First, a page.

The Naked Cowboy wants to be the city's mayor, promising transparency in politics — while running almost buck naked.
"I know how to do more with less," said entertainer Robert Burck, clad as usual in a pair of white briefs, boots and a cowboy hat, as he announced his bid Wednesday in Times Square.
On most days, the 38-year-old ordained minister collects tourists' tips while posing for photos with "Naked Cowboy" emblazoned across his underwear, cracking jokes and making up funny songs on the guitar strapped across his bare chest.
He's running as a write-in candidate against Mayor Michael Bloomberg, a buttoned-down billionaire vying for his third term.
The Naked Cowboy insists he doesn't need clothes to campaign.
"You're not going to be seeing me buying a whole new suit because I'm running for mayor — not on the city's dime," he said.
Besides, he said, "Being naked is a whole lot more than having no clothes on: It's about transparency in politics, it's about telling the naked truth."
Last year, the Naked Cowboy called Bloomberg "an excellent choice" for mayor. Now, Burck says that he, himself, would be the better candidate.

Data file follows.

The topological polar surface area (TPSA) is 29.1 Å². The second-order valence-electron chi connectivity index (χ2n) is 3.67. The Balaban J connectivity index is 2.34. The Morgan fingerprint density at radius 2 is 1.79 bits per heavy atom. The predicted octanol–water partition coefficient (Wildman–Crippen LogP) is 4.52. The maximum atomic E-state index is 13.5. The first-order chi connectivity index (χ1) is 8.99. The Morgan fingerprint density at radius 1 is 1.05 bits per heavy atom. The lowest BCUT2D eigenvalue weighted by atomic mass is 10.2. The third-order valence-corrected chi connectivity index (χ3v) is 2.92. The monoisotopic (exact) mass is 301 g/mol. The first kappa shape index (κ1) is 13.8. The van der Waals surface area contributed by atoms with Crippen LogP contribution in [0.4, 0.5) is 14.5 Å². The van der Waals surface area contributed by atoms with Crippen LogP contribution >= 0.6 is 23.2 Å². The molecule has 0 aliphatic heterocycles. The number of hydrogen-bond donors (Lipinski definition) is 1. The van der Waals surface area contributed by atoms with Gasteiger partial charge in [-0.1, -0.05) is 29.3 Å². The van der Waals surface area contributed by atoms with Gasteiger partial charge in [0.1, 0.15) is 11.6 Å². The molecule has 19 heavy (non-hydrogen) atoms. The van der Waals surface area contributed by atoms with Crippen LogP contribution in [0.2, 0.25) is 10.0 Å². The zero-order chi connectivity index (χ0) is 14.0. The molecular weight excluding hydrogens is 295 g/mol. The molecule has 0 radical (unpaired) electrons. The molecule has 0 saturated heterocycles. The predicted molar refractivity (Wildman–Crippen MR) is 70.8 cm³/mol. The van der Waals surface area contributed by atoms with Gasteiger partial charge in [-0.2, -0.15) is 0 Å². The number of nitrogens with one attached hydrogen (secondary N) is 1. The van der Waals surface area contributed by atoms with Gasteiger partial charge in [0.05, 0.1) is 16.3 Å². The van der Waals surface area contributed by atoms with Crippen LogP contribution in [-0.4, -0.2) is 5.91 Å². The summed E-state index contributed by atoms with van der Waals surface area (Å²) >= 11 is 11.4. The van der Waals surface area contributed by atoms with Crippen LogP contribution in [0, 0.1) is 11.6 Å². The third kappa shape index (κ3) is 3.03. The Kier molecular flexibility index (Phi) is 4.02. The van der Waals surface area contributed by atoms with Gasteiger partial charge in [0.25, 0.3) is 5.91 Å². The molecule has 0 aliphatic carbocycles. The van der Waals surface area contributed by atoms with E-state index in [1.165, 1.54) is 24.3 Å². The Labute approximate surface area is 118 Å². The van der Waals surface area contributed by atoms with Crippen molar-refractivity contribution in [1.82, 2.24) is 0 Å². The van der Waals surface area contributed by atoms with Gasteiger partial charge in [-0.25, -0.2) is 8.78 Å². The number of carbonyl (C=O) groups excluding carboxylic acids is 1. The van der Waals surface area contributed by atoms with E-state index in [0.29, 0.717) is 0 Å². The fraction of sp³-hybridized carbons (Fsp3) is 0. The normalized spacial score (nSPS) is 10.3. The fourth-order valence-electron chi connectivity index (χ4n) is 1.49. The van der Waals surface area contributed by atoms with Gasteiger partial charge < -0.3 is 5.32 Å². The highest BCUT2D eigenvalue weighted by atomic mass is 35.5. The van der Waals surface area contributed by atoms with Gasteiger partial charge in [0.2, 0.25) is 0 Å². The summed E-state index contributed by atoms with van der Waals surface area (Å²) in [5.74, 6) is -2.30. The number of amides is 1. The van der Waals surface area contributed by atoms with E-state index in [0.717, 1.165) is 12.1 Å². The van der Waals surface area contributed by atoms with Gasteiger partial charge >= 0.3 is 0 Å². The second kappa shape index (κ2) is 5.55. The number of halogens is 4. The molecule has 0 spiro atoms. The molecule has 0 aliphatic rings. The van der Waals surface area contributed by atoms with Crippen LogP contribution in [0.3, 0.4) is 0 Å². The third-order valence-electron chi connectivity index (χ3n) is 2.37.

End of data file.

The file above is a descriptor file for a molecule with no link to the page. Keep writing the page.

"I go out into the public every day and deal with every type of person in the world — black, white, brown, plaid," Burck said.
'40 pairs of underwear'
For the past decade, he's earned as much as $1,000 a day working the square from about 11 a.m. to 2 p.m. and donating some earnings to charity.
Burck has a political science degree from the University of Cincinnati. He's also written several self-published motivational books and cut a country music album.
On Wednesday, he reeled off his promises as mayor, including $10,000 loans to 1,000 small businesses at no interest, energy efficiency (he doesn't use air-conditioning), and taxi call buttons on street corners.
He also wants to build a Times Square chapel, marrying both straight and gay couples there in a "billion-dollar wedding business that will rival Las Vegas."
As for campaign funds, the frugal candidate said: "I have no expenses. I own 40 pairs of underwear, a car and a suitcase."
Then he took a quick poke at his wealthy opponent: "He's got billions and what does he buy with it? Publicity."
In Times Square, plastered with neon publicity, Burck was a traffic-stopper.
Tourists atop double-decker buses cheered him and a bike messenger howled his support.
"He really talks to people," said Lew Blevins, who runs a nearby band equipment shop. "He's an energetic person who really cares about New York City — it's heartfelt."
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